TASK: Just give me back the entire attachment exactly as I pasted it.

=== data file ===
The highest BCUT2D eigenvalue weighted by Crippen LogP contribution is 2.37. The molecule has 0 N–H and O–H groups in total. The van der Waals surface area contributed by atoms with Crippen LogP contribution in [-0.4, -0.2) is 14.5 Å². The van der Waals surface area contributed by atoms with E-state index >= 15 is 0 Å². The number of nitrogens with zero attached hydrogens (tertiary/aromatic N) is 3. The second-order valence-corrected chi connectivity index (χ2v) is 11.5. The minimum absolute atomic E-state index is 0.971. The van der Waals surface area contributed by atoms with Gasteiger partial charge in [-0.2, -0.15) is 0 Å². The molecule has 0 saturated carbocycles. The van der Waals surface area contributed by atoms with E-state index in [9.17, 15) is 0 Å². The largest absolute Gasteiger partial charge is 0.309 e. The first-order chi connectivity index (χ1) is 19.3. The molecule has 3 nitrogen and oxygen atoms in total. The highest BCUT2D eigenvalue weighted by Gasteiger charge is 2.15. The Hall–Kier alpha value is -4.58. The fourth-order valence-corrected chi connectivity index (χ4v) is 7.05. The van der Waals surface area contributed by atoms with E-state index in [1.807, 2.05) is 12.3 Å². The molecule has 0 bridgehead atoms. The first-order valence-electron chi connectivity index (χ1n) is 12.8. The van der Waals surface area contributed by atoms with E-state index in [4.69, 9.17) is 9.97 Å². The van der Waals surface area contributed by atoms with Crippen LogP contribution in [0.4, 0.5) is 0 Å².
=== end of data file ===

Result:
The highest BCUT2D eigenvalue weighted by Crippen LogP contribution is 2.37. The molecule has 0 N–H and O–H groups in total. The van der Waals surface area contributed by atoms with Crippen LogP contribution in [-0.4, -0.2) is 14.5 Å². The van der Waals surface area contributed by atoms with E-state index >= 15 is 0 Å². The number of nitrogens with zero attached hydrogens (tertiary/aromatic N) is 3. The second-order valence-corrected chi connectivity index (χ2v) is 11.5. The minimum absolute atomic E-state index is 0.971. The van der Waals surface area contributed by atoms with Gasteiger partial charge in [-0.2, -0.15) is 0 Å². The molecule has 0 saturated carbocycles. The van der Waals surface area contributed by atoms with E-state index in [9.17, 15) is 0 Å². The largest absolute Gasteiger partial charge is 0.309 e. The first-order chi connectivity index (χ1) is 19.3. The molecule has 3 nitrogen and oxygen atoms in total. The highest BCUT2D eigenvalue weighted by Gasteiger charge is 2.15. The Hall–Kier alpha value is -4.58. The fourth-order valence-corrected chi connectivity index (χ4v) is 7.05. The van der Waals surface area contributed by atoms with E-state index in [1.807, 2.05) is 12.3 Å². The molecule has 0 bridgehead atoms. The first-order valence-electron chi connectivity index (χ1n) is 12.8. The van der Waals surface area contributed by atoms with E-state index in [4.69, 9.17) is 9.97 Å². The van der Waals surface area contributed by atoms with Crippen LogP contribution in [0.4, 0.5) is 0 Å².